Right-to-work, prevailing wage repeal among Greater Louisville I - WDRB 41 Louisville News

Right-to-work, prevailing wage repeal among Greater Louisville Inc.'s 2017 legislative agenda

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LOUISVILLE, Ky. (WDRB) – Greater Louisville Inc., the Louisville-area chamber of commerce, presented a state policy agenda for the coming year on Friday that supports right-to-work legislation, allowing charter schools in Kentucky and sweeping tax reform.

Speaking at the Olmsted in Louisville, chamber Chief Operating Officer Sarah Davasher-Wisdom laid out an array of issues that have GLI’s support, from making it harder for people to delay building projects through court appeals to protecting small businesses from “overly burdensome regulations.”

Several of the chamber’s top goals are those likely to be pushed by Kentucky’s GOP-controlled state legislature, including the Republican supermajority in the state House of Representatives starting next month.

READ GLI’S 2017 LEGISLATIVE AGENDA

Among them is the repeal of prevailing wage. Such laws require that, on public projects costing at least $250,000, companies pay hourly wages, overtime and other benefits in line with the majority of workers, laborers, and mechanics in a county or area.

“We’ve seen success in surrounding states that benefit from competition among contractors,” Davasher-Wisdom said. “They benefit from lower prices. GLI remains committed to this longstanding goal that will provide a better climate for economic growth and infrastructure development.”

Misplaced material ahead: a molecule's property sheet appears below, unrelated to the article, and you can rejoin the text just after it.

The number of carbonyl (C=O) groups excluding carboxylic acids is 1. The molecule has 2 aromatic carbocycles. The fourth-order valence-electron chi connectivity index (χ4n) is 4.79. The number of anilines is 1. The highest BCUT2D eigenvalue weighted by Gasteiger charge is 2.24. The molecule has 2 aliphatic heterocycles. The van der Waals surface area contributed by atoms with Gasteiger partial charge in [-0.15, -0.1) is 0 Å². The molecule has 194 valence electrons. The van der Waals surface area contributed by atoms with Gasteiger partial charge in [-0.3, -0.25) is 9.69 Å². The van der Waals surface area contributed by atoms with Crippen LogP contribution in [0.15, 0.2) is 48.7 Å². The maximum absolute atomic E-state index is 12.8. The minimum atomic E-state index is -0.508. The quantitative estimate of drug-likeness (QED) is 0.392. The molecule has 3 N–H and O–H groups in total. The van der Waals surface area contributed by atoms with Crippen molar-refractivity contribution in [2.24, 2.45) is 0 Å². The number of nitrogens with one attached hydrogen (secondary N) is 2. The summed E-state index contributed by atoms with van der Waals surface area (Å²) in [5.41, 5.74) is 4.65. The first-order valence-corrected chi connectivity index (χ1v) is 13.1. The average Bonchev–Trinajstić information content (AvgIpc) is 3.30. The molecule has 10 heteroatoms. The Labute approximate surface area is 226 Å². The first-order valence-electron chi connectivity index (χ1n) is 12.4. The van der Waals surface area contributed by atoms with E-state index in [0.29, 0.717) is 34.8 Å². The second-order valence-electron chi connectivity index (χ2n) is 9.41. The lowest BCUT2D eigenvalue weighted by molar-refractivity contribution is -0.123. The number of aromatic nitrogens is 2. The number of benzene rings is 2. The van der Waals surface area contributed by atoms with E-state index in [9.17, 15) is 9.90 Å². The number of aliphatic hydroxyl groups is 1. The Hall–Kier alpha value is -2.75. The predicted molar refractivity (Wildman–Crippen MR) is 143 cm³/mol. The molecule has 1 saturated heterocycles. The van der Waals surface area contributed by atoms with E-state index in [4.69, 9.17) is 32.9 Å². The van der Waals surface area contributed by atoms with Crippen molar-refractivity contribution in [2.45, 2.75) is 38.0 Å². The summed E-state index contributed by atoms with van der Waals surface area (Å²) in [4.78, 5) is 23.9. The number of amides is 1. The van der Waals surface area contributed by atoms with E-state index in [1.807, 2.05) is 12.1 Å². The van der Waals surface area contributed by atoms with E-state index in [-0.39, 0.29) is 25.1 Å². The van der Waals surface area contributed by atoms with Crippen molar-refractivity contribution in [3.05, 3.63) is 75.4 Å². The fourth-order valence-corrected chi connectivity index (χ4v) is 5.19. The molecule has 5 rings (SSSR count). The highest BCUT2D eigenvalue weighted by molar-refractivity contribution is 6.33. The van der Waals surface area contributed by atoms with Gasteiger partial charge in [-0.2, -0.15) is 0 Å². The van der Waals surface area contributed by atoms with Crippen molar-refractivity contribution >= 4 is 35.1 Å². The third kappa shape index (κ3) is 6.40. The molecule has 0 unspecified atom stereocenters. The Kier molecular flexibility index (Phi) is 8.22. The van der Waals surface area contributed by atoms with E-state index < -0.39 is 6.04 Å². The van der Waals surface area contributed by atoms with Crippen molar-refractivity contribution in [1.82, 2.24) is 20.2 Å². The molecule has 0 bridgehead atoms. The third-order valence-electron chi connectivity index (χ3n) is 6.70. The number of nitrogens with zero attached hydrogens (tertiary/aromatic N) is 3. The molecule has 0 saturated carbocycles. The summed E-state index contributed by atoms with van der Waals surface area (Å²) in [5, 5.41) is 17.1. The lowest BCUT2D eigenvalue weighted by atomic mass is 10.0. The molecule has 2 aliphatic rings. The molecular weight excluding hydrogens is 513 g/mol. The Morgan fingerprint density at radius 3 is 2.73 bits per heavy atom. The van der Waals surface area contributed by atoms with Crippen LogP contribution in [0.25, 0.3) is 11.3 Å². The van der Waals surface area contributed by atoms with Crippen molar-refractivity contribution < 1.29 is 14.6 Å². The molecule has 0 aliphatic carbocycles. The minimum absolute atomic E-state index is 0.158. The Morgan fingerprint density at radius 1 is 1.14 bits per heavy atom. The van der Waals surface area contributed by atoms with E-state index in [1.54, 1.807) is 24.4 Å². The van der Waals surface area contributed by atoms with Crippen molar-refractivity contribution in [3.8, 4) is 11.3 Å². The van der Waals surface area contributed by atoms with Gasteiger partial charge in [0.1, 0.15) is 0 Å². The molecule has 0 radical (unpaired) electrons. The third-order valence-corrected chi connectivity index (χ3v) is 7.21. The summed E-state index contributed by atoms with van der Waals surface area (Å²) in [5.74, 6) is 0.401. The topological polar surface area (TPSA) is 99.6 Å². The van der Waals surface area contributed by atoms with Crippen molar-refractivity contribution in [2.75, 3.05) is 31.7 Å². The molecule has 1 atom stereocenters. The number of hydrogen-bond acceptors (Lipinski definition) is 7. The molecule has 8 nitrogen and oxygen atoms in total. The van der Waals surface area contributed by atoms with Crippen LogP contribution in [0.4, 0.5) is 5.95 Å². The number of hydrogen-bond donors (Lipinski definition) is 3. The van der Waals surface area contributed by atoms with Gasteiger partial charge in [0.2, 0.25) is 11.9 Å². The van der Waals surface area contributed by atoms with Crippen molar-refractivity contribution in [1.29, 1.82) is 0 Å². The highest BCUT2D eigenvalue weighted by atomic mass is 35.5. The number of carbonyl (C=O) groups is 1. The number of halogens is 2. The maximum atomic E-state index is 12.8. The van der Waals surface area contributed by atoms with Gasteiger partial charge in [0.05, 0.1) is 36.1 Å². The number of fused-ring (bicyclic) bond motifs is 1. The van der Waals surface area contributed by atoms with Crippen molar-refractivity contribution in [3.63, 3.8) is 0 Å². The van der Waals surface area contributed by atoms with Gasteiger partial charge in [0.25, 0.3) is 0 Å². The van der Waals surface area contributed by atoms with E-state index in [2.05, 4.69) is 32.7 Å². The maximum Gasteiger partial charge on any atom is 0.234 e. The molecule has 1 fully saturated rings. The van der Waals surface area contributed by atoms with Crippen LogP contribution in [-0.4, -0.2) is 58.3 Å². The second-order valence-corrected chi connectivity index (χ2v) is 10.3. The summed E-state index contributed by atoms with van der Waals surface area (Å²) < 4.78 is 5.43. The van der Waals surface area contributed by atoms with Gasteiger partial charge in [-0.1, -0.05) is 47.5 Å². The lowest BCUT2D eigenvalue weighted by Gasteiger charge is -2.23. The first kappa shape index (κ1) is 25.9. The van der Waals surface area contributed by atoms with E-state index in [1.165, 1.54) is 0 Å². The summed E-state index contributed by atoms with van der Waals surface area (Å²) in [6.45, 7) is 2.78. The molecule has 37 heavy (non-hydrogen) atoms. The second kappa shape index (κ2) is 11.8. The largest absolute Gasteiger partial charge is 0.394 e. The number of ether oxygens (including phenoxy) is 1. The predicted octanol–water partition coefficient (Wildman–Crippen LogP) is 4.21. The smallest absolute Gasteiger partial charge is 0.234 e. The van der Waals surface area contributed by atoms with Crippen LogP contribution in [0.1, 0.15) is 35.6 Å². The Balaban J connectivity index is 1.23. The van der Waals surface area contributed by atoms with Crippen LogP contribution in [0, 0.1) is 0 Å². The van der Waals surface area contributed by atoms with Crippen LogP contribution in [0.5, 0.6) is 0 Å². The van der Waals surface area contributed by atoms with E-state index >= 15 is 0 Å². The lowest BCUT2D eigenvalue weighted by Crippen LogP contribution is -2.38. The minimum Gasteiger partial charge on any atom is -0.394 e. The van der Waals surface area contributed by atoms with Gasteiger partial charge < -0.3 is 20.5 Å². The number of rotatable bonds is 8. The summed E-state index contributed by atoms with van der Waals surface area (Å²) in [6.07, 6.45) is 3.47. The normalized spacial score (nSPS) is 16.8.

GLI describes a right-to-work bill as a “very important step” for the state to attract businesses. If passed, such legislation would let workers choose not to join unions or pay membership dues.

Republican strategist Scott Jennings said during a panel discussion at the Olmsted that it’s likely a right-to-work bill will be passed during the upcoming legislative session; Matt Erwin, a former communications director for the Kentucky Democratic Party, agreed.

Right-to-work advocates say such laws eliminate costly barriers that may keep companies from moving to their areas. But Erwin said workers stand to lose the most if Kentucky becomes a right-to-work state.

“Right-to-work is going to put downward pressure on wages and frankly that’s the point—the point is to depress wages, so a lot of people in this room are for it and … they’re going to get it,” he said.

GLI also supports:

-Promoting local control of revenue, such as the Local Option Sales Tax backed by Louisville Mayor Greg Fischer

-Expanded gambling in Kentucky

-Establishing a tax credit for school-choice scholarships

-Increasing the cigarette tax

-Give cyclists and pedestrians access to the K & I Bridge between Portland and New Albany, Ind.  

The chamber also is against wine sales in grocery stores, casting its opposition as support for the state’s bourbon industry. (Executives with bourbon producers Brown-Forman Corp. and Maker's Mark sit on GLI’s executive committee; Heaven Hill is represented on its board of directors.)

GLI has spent $26,457 lobbying the Kentucky General Assembly this year. The 30-day, 2017 session begins January 3.

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